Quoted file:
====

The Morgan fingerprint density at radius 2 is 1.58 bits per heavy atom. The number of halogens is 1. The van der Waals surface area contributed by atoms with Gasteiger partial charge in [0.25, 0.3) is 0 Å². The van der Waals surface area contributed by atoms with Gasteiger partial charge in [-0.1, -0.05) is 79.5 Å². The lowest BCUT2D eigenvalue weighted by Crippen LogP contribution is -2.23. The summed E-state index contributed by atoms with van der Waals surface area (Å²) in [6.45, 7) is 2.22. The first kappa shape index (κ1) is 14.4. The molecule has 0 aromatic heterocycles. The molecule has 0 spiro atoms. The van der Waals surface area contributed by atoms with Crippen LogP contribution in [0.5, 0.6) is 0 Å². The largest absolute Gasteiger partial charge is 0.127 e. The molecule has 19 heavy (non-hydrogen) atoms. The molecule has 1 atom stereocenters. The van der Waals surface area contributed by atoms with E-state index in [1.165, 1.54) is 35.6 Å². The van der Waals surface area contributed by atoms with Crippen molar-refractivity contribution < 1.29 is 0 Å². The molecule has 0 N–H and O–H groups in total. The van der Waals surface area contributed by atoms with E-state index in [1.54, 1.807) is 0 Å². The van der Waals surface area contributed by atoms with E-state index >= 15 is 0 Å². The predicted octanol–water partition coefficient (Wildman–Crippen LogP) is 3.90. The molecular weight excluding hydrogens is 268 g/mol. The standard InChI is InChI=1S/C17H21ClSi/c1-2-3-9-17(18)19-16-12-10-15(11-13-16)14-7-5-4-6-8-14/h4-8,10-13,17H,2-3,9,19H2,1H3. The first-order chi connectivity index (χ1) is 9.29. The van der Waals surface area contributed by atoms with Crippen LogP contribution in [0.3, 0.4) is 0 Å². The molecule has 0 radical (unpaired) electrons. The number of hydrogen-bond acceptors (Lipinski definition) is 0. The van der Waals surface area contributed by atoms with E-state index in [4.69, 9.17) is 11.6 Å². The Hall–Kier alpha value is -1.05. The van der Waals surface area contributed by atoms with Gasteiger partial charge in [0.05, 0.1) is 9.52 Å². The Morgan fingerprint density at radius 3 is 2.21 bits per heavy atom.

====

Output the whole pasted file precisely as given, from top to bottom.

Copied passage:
The Morgan fingerprint density at radius 2 is 1.58 bits per heavy atom. The number of halogens is 1. The van der Waals surface area contributed by atoms with Gasteiger partial charge in [0.25, 0.3) is 0 Å². The van der Waals surface area contributed by atoms with Gasteiger partial charge in [-0.1, -0.05) is 79.5 Å². The lowest BCUT2D eigenvalue weighted by Crippen LogP contribution is -2.23. The summed E-state index contributed by atoms with van der Waals surface area (Å²) in [6.45, 7) is 2.22. The first kappa shape index (κ1) is 14.4. The molecule has 0 aromatic heterocycles. The molecule has 0 spiro atoms. The van der Waals surface area contributed by atoms with Crippen LogP contribution in [0.5, 0.6) is 0 Å². The largest absolute Gasteiger partial charge is 0.127 e. The molecule has 19 heavy (non-hydrogen) atoms. The molecule has 1 atom stereocenters. The van der Waals surface area contributed by atoms with E-state index in [1.165, 1.54) is 35.6 Å². The van der Waals surface area contributed by atoms with Crippen molar-refractivity contribution < 1.29 is 0 Å². The molecule has 0 N–H and O–H groups in total. The van der Waals surface area contributed by atoms with E-state index in [1.54, 1.807) is 0 Å². The van der Waals surface area contributed by atoms with E-state index >= 15 is 0 Å². The predicted octanol–water partition coefficient (Wildman–Crippen LogP) is 3.90. The molecular weight excluding hydrogens is 268 g/mol. The standard InChI is InChI=1S/C17H21ClSi/c1-2-3-9-17(18)19-16-12-10-15(11-13-16)14-7-5-4-6-8-14/h4-8,10-13,17H,2-3,9,19H2,1H3. The first-order chi connectivity index (χ1) is 9.29. The van der Waals surface area contributed by atoms with Crippen LogP contribution in [0.3, 0.4) is 0 Å². The molecule has 0 radical (unpaired) electrons. The number of hydrogen-bond acceptors (Lipinski definition) is 0. The van der Waals surface area contributed by atoms with E-state index in [4.69, 9.17) is 11.6 Å². The Hall–Kier alpha value is -1.05. The van der Waals surface area contributed by atoms with Gasteiger partial charge in [0.05, 0.1) is 9.52 Å². The Morgan fingerprint density at radius 3 is 2.21 bits per heavy atom.